The Rolling Stones – Exile On Main Street (Remastered Deluxe Edition) (1972/2020) [Official Digital Download 24bit/44,1kHz]

The Rolling Stones – Exile On Main Street (Remastered Deluxe Edition) (1972/2020)
FLAC (tracks) 24 bit/44,1 kHz | Time – 01:48:26 minutes | 1,29 GB | Genre: Rock
Studio Masters, Official Digital Download | Front Cover | © Polydor Records

Regarded as one of the greatest albums in Rock ‘n’ Roll history and one of the most defining of the Stones’ catalogue.

Upon its release more than three decades ago, ‘Exile on Main Street’ innovatively wove varying musical genres, instruments and even artists into a compelling rhythmic masterpiece. This new compilation features 10 tracks originally recorded during the Exile era and only recently discovered while working on the reissue project. The unearthed tracks which include such titles as ‘Plundered My Soul’, ‘Dancing in the Light’, ‘Following the River’ and ‘Pass The Wine’ have undergone a unique evolution, while staying true to the essence of the 1972 album. Alternate versions of ‘Soul Survivor’ and ‘Loving Cup’ also are a part of the Exile bonus materials.

The original 18-track double-album was recorded in various stages at multiple locations, including Olympic Studios in London, Keith Richard’s mansion Nellcote in France, and in Los Angeles where the literal ‘Main Street’ influenced the album title. These atypical circumstances surrounding the recording process greatly affected the album’s outcome which was highly reflective and influenced by the sociopolitical turbulence that marked the late `60s and early `70s. The Stones nixed the influences of a flower-child era and directed their creative process with the edgier, excessive, “more is more2 approach of the `70s. Exile reveals a sprawling mix of genres with undertones of blues, country, R&B and gospel mixed with lyrics that fervently demand for release and liberation.

The album pulled together an electric array of talent including Dr. John, the late Billy Preston and pianist Nicky Hopkins. Guitarist Mick Taylor, who replaced Brian Jones in the band shortly before Jones died in 1969, is a magnificent blues player who brought an intensity and elegance to these epic tracks. At times, these musicians and others lived on the recording studio premises with the band creating an extremely open and creative collaboration for the album.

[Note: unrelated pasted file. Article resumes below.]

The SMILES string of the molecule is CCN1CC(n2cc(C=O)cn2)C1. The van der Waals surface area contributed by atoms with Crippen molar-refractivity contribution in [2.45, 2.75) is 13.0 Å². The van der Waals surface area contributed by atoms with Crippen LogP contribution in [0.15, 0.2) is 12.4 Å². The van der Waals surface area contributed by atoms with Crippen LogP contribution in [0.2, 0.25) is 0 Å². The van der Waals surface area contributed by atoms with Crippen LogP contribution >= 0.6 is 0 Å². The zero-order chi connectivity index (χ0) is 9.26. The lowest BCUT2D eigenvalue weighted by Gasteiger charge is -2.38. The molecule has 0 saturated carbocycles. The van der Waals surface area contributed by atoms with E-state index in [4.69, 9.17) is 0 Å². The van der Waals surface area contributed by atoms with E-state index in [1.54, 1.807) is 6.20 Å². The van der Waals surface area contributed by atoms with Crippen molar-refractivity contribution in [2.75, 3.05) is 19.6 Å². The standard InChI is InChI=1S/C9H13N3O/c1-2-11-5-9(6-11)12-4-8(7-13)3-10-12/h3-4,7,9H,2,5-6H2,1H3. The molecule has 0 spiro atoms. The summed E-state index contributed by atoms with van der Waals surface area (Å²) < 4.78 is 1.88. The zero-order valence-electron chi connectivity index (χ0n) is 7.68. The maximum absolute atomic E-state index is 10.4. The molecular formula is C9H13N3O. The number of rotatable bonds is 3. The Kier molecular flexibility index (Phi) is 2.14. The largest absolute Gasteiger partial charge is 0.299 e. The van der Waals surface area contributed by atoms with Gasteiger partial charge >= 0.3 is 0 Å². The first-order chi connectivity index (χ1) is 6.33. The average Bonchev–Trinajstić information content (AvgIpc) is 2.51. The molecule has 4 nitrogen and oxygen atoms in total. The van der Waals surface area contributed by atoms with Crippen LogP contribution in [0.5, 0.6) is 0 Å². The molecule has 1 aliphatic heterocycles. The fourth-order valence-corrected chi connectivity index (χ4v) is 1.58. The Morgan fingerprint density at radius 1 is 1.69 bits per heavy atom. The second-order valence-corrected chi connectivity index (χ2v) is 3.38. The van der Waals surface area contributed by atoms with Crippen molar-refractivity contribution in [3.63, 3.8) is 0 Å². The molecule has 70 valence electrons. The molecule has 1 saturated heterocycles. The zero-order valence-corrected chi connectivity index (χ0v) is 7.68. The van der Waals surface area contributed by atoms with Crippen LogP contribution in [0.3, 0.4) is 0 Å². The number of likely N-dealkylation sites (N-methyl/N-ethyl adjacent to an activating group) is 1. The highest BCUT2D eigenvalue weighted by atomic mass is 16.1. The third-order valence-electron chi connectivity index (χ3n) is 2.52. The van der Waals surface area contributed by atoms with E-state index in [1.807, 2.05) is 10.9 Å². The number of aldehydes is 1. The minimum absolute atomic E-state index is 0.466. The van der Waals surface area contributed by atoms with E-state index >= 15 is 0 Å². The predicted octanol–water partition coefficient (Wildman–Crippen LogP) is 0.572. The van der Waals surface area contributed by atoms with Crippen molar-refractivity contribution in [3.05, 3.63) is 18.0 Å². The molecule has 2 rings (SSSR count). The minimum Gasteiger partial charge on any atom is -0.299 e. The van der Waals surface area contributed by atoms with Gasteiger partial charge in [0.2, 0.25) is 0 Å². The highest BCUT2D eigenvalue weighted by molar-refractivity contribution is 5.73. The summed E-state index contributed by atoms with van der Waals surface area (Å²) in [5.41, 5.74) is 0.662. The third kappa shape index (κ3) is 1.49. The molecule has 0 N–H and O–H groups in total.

The album’s riveting portrait of artists pushed – by the times, by themselves – to the very limits of their creativity has provided inspiration to every musical generation that has come along since Exile was released in 1972”, said author Anthony DeCurtis. “Every song on Exile on Main Street is elevated by its relationship to the music that comes before and after it. The album’s irresistible power is unlikely to diminish any time soon”

“Greeted with decidedly mixed reviews upon its original release, Exile on Main St. has become generally regarded as the Rolling Stones’ finest album. Part of the reason why the record was initially greeted with hesitant reviews is that it takes a while to assimilate. A sprawling, weary double album encompassing rock & roll, blues, soul, and country, Exile doesn’t try anything new on the surface, but the substance is new. Taking the bleakness that underpinned Let It Bleed and Sticky Fingers to an extreme, Exile is a weary record, and not just lyrically. Jagger’s vocals are buried in the mix, and the music is a series of dark, dense jams, with Keith Richards and Mick Taylor spinning off incredible riffs and solos. And the songs continue the breakthroughs of their three previous albums. No longer does their country sound forced or kitschy – it’s lived-in and complex, just like the group’s forays into soul and gospel. While the songs, including the masterpieces “Rocks Off,” “Tumbling Dice,” “Torn and Frayed,” “Happy,” “Let It Loose,” and “Shine a Light,” are all terrific, they blend together, with only certain lyrics and guitar lines emerging from the murk. It’s the kind of record that’s gripping on the very first listen, but each subsequent listen reveals something new. Few other albums, let alone double albums, have been so rich and masterful as Exile on Main St., and it stands not only as one of the Stones’ best records, but sets a remarkably high standard for all of hard rock.” (Stephen Thomas Erlewine, AMG)

1. The Rolling Stones – Rocks Off (04:32)
2. The Rolling Stones – Rip This Joint (02:23)
3. The Rolling Stones – Shake Your Hips (02:59)
4. The Rolling Stones – Casino Boogie (03:34)
5. The Rolling Stones – Tumbling Dice (03:47)
6. The Rolling Stones – Sweet Virginia (04:26)
7. The Rolling Stones – Torn And Frayed (04:18)
8. The Rolling Stones – Sweet Black Angel (02:58)
9. The Rolling Stones – Loving Cup (04:25)
10. The Rolling Stones – Happy (03:04)
11. The Rolling Stones – Turd On The Run (02:38)
12. The Rolling Stones – Ventilator Blues (03:24)
13. The Rolling Stones – I Just Want To See His Face (02:53)
14. The Rolling Stones – Let It Loose (05:18)
15. The Rolling Stones – All Down The Line (03:50)
16. The Rolling Stones – Stop Breaking Down (04:34)
17. The Rolling Stones – Shine A Light (04:16)
18. The Rolling Stones – Soul Survivor (03:48)
19. The Rolling Stones – Pass The Wine (Sophia Loren) (04:54)
20. The Rolling Stones – Plundered My Soul (03:58)
21. The Rolling Stones – I’m Not Signifying (03:56)
22. The Rolling Stones – Following The River (04:51)
23. The Rolling Stones – Dancing In The Light (04:21)
24. The Rolling Stones – So Divine (Aladdin Story) (04:32)
25. The Rolling Stones – Loving Cup (05:26)
26. The Rolling Stones – Soul Survivor (03:59)
27. The Rolling Stones – Good Time Women (03:21)
28. The Rolling Stones – Title 5 (01:47)


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